Welfare: handouts to the lazy, or a helping hand to those facing hard times? The debate continues, even in the face of sweeping welfare reform, which, for all of its sound and fury, has not helped or changed much. What's wrong with welfare and how can we fix it? This is not a simple question, and there is no simple answer. However, one thing remains eminently clear. Welfare desperately needs to change. But where are we now? Are we headed backward or forward? Does anybody even care? To answer these questions, we must catch a glimpse of the world of welfare.
It is not a pretty sight. Welfare is Odessa, a grandmother in her seventies, who digs through other people's trash to find suitable clothes for her grandchildren. Welfare is Mariluz, who lived in a tent with two children below the age of five, because her welfare check would not pay the rent of even the most squalid apartments in North Philadelphia. Welfare is Destiny, a five year old who cried in class, because when asked to recite her address, she realized that because of the numerous evictions she had been through she could not remember it. Welfare is Cheri, who after being cut off of welfare for missing a meeting, worked as a topless dancer to avoid being out on the street with her teenage son. Welfare is a Virginia family of four living on $347 a month. Welfare is waiting years to be placed on the waiting list for a job training program. Welfare is run down neighborhoods, inferior schools, and dilapidated housing. Welfare is not a picnic.
Of course, from a less human standpoint, welfare is a group of entitlement programs aimed at helping the poor. What most people are referring to when they say "welfare" is Aid to Families With Dependent Children (AFDC), a program which provides monthly checks to families in which all adults in the household are unemployed. Most, but not all, of the recipients are single mothers. AFDC recipients are often eligible for many other programs, including Medicare, food stamps, Aid to Woem with Infant children (WIC) and subsidized housing. While not all AFDC recipients receive all of these benefits, enough do that they are considered part of the welfare equation. The majority of these programs have come to be resented by middle America. The resounding echo of the middle class has been "welfare's a mess, let's go back to the way things were."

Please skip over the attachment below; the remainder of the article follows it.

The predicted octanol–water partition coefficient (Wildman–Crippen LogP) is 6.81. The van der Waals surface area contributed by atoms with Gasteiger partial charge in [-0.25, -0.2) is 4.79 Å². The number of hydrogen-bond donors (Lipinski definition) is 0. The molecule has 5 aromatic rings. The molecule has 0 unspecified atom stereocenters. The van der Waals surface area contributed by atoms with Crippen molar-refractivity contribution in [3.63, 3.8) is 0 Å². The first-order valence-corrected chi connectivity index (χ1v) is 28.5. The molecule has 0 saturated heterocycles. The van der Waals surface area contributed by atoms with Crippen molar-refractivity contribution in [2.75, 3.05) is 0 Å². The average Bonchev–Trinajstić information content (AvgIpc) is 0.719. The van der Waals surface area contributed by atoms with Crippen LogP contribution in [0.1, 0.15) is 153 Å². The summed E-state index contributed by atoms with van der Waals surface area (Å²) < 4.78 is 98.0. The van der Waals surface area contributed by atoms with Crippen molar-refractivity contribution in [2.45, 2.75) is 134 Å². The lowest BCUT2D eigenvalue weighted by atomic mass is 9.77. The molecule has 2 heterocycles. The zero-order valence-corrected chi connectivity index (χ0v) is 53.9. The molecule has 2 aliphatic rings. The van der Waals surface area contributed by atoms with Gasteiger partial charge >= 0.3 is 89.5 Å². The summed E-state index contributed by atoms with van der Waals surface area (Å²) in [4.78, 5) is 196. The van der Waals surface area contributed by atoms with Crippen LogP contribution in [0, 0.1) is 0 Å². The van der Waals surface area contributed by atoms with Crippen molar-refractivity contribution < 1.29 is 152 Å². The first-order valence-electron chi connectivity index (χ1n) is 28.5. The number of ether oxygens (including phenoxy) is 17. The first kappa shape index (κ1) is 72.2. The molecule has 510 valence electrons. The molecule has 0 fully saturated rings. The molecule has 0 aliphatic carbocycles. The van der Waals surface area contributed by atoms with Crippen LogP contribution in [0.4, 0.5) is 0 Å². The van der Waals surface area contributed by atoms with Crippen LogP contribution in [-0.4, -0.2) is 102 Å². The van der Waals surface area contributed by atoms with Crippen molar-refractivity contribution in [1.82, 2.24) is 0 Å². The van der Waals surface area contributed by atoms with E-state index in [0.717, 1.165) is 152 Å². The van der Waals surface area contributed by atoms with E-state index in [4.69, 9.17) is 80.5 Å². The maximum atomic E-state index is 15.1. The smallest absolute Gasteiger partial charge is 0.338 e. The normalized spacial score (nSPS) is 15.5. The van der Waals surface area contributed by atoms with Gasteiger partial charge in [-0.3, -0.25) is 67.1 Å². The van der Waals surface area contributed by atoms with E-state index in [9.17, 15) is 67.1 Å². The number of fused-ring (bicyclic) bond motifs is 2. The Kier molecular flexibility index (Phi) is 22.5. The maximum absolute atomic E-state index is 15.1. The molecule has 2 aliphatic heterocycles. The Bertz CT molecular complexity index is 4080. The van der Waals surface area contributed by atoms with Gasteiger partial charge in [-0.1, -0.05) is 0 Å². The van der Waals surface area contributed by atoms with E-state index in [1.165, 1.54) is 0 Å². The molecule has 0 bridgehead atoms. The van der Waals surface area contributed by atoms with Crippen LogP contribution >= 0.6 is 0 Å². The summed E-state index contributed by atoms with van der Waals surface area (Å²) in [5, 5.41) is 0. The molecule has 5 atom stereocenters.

Actually, it would be difficult to find a time in America when welfare was not a part of society. In colonial times, towns or churches often took responsibility for their poor. Some towns required residents to house the homeless, most towns and churches had charity programs which members were required to contribute to. While community support of the poor was a concept as old as time, welfare as we are familiar with it did not begin into 1935, when Roosevelt incorporated it into his New Deal legislature.
It began as a small part of Franklin D. Roosevelt's Social Security Act. In addition to AFDC, the Act consisted of the programs we now call medicaid, medicare and social security. It originally included several other programs, which have been incorporated into the others over time. The Social Security act was meant to help Americans who had been hurt by the Great Depression get back on their feet as the economy picked up. Even critics of the Act never imagined how far-reaching the programs in it would become. Critics did, however, say that the entire act was a breeding ground for waste, fraud, and misuse. Roosevelt answered them by saying, "Better the occasional faults of a government that lives in the spirit of charity, then the constant omissions of a government frozen in the ice of its own indifference." Indeed, the Social Security Act was originally created in the spirit of charity. For quite some time, AFDC accomplished its mission-- to allow single mothers who had been widowed or deserted by their...